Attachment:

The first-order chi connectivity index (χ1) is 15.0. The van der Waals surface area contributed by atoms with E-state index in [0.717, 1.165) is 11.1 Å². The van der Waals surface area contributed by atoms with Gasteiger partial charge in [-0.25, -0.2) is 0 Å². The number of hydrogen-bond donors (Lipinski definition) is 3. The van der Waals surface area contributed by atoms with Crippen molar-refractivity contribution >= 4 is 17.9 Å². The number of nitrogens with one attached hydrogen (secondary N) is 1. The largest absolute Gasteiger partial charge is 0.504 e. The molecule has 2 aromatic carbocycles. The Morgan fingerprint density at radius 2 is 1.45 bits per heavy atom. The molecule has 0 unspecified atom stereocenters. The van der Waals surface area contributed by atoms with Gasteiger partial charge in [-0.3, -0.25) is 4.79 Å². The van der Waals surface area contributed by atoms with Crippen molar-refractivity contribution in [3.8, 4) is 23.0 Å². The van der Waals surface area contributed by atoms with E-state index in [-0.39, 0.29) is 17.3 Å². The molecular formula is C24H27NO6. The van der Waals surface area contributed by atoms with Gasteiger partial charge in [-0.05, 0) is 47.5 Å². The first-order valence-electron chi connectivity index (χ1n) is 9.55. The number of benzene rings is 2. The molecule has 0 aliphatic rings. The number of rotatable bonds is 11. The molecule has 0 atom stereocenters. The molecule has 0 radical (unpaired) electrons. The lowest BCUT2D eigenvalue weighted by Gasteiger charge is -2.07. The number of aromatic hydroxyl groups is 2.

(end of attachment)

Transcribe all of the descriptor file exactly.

The first-order chi connectivity index (χ1) is 15.0. The van der Waals surface area contributed by atoms with E-state index in [0.717, 1.165) is 11.1 Å². The van der Waals surface area contributed by atoms with Gasteiger partial charge in [-0.25, -0.2) is 0 Å². The number of hydrogen-bond donors (Lipinski definition) is 3. The van der Waals surface area contributed by atoms with Crippen molar-refractivity contribution >= 4 is 17.9 Å². The number of nitrogens with one attached hydrogen (secondary N) is 1. The largest absolute Gasteiger partial charge is 0.504 e. The molecule has 2 aromatic carbocycles. The Morgan fingerprint density at radius 2 is 1.45 bits per heavy atom. The molecule has 0 unspecified atom stereocenters. The van der Waals surface area contributed by atoms with Gasteiger partial charge in [-0.3, -0.25) is 4.79 Å². The van der Waals surface area contributed by atoms with Crippen molar-refractivity contribution in [3.8, 4) is 23.0 Å². The van der Waals surface area contributed by atoms with E-state index in [-0.39, 0.29) is 17.3 Å². The molecular formula is C24H27NO6. The van der Waals surface area contributed by atoms with Gasteiger partial charge in [-0.05, 0) is 47.5 Å². The first-order valence-electron chi connectivity index (χ1n) is 9.55. The number of benzene rings is 2. The molecule has 0 aliphatic rings. The number of rotatable bonds is 11. The molecule has 0 atom stereocenters. The molecule has 0 radical (unpaired) electrons. The lowest BCUT2D eigenvalue weighted by Gasteiger charge is -2.07. The number of aromatic hydroxyl groups is 2.